50th Anniversary Of Apollo 11 Moon Landing Has Wisconsin Scientists Looking Back, Forward
The 50th anniversary of the first astronaut moon landing comes as NASA is talking of another trip to the moon within five years, and of taking people to Mars by the mid-2030s.
Astronomers, engineers, and human health experts across Wisconsin have been tracking the discussion. And some are working on projects potentially tied to more space travel.
Recently at the Washburn Observatory on the UW-Madison campus, Astronomy instructor and science historian Jim Lattis unlocked a shutter to the night sky. The shutter is part of the dome covering the observatory's 20-foot tall telescope with the 15-and-a-half-inch lens.
The telescope is powerful enough for good looks at the moon. And members of the public have been doing that a lot lately in advance of the Apollo 11 moon landing anniversary. Lattis is also willing to look back 50 years to what he remembers from that night.
"I was a kid and very, very interested in the whole thing. I certainly stayed up to watch it on TV. I think I might have been the only member of my family that did. Everybody else figured they would read about it the next day," Lattis said.
Like many young people at the time, he says it made him think about becoming an astronaut. These days, he focuses on the science that was unleashed. Lattis says the dirt and rock samples collected on the Apollo 11 and subsequent moon visits have given scientists a timeline of early developments in the solar system.
"Even the theory, for example, which is now the most widely accepted theory, that the origin of the moon is from a massive planetary collision of the earth, with another primordial body," Lattis said.
Lattis, who directs a UW-Madison education and outreach center called Space Place, says he's glad to hear talk of possible future astronaut-crewed missions. He says there have been huge improvements in things like computing and communications systems since Apollo 11.
On the UW-Milwaukee campus, several researchers are looking into ways to help future space travel. In the Civil Engineering Department, Associate Professor Rani Elhajjar is trying to improve the reusability of rocket stages. Elhajjar previously worked at the private spacecraft company SpaceX .He says he's cautiously optimistic about more flights, including brief, sub-orbital ones that so far are only for the well-to-do.
"Now, the cost is $250,000 per passenger for a short flight. Maybe with time, this will drop significantly where a lot of people can afford it," Elhajjar said.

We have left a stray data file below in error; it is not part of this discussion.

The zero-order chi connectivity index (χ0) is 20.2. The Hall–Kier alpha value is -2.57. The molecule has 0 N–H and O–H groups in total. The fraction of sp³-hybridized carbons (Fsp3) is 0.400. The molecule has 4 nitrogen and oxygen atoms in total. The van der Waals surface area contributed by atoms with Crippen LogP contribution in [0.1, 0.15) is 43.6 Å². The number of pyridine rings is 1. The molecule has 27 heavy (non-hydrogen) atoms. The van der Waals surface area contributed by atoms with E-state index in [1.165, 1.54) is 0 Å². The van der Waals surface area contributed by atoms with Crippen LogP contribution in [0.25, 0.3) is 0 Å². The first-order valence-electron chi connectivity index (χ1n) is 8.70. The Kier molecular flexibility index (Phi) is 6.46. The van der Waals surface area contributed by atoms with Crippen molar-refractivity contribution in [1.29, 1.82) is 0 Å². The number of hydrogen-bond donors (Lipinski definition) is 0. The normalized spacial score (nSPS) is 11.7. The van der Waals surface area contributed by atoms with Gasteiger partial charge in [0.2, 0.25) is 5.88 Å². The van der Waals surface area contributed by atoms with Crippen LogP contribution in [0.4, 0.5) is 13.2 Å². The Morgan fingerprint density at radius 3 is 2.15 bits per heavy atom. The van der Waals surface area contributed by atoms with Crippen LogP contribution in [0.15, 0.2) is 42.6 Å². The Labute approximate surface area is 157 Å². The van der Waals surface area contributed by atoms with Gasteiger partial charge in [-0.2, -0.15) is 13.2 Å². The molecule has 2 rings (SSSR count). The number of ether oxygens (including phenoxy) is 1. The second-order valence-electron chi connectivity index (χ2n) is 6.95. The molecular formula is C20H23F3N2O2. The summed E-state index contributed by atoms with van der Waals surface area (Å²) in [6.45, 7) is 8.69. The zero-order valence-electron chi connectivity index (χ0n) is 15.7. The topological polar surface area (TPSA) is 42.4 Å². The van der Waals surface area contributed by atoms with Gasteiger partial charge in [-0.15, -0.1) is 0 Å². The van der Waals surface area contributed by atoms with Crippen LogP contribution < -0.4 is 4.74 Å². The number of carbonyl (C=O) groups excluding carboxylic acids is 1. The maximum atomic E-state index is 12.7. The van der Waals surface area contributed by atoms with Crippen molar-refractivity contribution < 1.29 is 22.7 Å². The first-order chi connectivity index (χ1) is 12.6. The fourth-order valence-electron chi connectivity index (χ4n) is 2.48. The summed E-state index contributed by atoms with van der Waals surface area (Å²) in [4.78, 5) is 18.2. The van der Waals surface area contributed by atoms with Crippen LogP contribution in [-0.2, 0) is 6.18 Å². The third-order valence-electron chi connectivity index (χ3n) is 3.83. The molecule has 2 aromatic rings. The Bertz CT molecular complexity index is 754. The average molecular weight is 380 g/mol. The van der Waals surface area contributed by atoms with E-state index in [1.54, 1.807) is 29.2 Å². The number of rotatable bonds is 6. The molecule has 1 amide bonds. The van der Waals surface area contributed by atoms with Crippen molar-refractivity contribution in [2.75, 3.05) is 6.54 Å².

But Elhajjar says there have been some recent failures with rockets, including last fall when a Soyuz launch with a NASA astronaut and Russian cosmonaut had to be aborted after lift-off. So, Elhajjar would like to see a heavy amount of caution.
“The worrying thing on my part is that we have neglected that part of the equation. We have encouraged the commercialization, but not the regulation side of the equation,” Elhajjar said.
While a trip to the moon might only take a few days, one to Mars might take as much as seven months. Experts in exercise science wonder about the toll on the human body.
On the International Space Station, scientists use specially designed treadmills to try to keep in shape. Sandra Hunter, director of Marquette University's Athletics and Human Performance Center, says weightlessness in space can affect bone density, muscle mass, balance and blood.
"The amount of blood that can get around the body in one beat — the stroke volume — is declined, so therefore heart rate has to increase. So tolerance to any type of activity is less," Hunter said.
Hunter has studied how space travel changes the human body, and says additional exercise can't make up for all the negative effects. Still, she supports more space missions.
So does UW-Milwaukee mechanical engineering student Nathan Swanson. He’s part of team working on sensors that could allow astronauts to do more weight-saving on-board building of tools with a 3-D printer. Swanson says he might want to work in the aerospace industry, and hopes this month's love affair with 50-plus years of space ignites a permanent romance.
"I think it's got another 150 years-200 years. I think this will never stop. We're never going to stop our curiosity of going beyond what we have," Swanson said.
Count Swanson in the camp of those who say the space program has brought positive discoveries for Earth, and may bring more solutions to earthly problems.
Support is provided by Dr. Lawrence and Mrs. Hannah Goodman for Innovation reporting.
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